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Long Island Tourism Industry Takes Major Hit Due To Travel Restrictions, COVID-19 Fears

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Efforts are underway to help the hospitality industry overcome massive financial shortfalls due to lost revenue amid the pandemic. But Long Island’s tourism economy still faces hurdles.

Tourism and hospitality on Long Island are typically a $6 billion a year industry. Travelers from around the world flock to its mansion estates, beaches and vineyards.

Nearly 100,000 Long Islanders work in tourism — most of them at small businesses and restaurants that rely on tourist dollars.

Now, the pandemic and economic shutdown have changed all that.

“It is the hardest hit industry of any others on Long Island,” said Kristen Jarnigan, president of tourism group, Discover Long Island.

Jarnigan said tourism pumped $740 million into state and local coffers last year.

“And that's what funds so many of the services in our counties that we as residents rely on, so when those revenues go missing, that really impacts every single resident on Long Island in a negative way,” she said.

Governor Andrew Cuomo has restricted travel from states with high coronavirus infection rates — about two-thirds of the country. He said it’s to protect the progress New York has made in preventing the spread.

“The virus is now spreading in states all across the country," Cuomo said. "And now we're fearing a second wave, which is really just the rebound from those states and the increased infection coming back to New York.”

But it’s a double-edged sword. Travelers to New York might have to self-quarantine for two weeks after arriving — that could mean their entire vacation. So tourism advocates are marketing Long Island as a travel destination to other New Yorkers.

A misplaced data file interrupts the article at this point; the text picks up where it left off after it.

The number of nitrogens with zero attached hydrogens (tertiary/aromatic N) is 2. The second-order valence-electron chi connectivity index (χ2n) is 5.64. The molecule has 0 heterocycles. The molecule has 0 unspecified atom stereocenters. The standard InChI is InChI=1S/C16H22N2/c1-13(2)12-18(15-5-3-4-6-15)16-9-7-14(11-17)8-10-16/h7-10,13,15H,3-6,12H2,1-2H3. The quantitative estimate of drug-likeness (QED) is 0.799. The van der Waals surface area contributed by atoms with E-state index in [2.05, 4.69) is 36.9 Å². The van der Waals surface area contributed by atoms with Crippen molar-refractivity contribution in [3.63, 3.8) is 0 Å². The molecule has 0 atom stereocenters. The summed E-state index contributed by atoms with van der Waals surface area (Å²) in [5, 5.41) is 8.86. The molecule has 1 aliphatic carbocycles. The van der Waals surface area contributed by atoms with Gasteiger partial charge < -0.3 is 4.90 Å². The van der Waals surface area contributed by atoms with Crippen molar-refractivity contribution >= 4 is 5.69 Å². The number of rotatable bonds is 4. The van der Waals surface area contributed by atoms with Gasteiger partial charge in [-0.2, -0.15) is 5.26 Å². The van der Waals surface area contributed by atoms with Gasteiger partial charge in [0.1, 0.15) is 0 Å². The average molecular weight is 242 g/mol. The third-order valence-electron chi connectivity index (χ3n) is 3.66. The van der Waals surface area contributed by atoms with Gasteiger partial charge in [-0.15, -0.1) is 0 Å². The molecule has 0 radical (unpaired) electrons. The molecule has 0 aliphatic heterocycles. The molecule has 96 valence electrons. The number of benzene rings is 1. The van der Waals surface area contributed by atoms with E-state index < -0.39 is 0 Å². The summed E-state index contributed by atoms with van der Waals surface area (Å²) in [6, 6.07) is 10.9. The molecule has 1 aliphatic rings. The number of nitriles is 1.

“People from upstate who've never discovered Long Island, this is your opportunity. The roads are not congested. The beaches are still magnificent,” said Lieutenant Gov. Kathy Hochul, who chairs the state’s 10 regional economic development councils.

The marketing has even turned hyperlocal.

Ernie Catanzaro is with Blue Sky Hospitality Solutions. He oversees multiple hotels across Long Island. He said hotel chains that rely on business customers lost out as most companies have switched to teleconferencing.

“It’s a whole different ball game right now,” he said.

Catanzaro said hotels have shifted to targeting leisure customers instead, with “staycations” at nearby hotels.

“There are a lot of locals, you know, from the area that are looking to get away for a few days with their family,” he said.

He said decreased rates and on-site pools are key to attracting local families who are not vacationing out-of-state now. Another challenge is helping customers feel safe when they enter hotels.

“Hilton has a program where after the room is cleaned, they put a sticker on there. And it's basically a sealed sticker to know that you're the only one that went into that room,” Catanzaro said.

Martin Cantor is a former Suffolk County Economic Development Commissioner. He said in-state vacationers will not make up for the hits Long Island’s tourism economy will ultimately take this summer.

“The revenues that we've lost, we've lost forever. Because you know, seasons can't be made up,” he said.

Cantor said it will take more than just a sticker to restore consumer confidence, adding that the tourism sector hinges on how quickly a vaccine is developed.

“The road to rebuilding the economy goes right through the research laboratories who are working on the vaccine,” he said.

Without a vaccine, he doesn’t think customers will feel safe enough to resume their pre-pandemic lifestyles.

“And that will not fare well whether it be in tourism or any other related industries that are the secondary economic impact of tourism,” Cantor said.

A report released last month on the economic impact of the virus says Long Island’s tourism and hospitality industry could take two years to rebound.

Desiree reports on the lives of military service members, veterans, and their families for WSHU as part of the American Homefront project. Born and raised in Connecticut, she now calls Long Island home.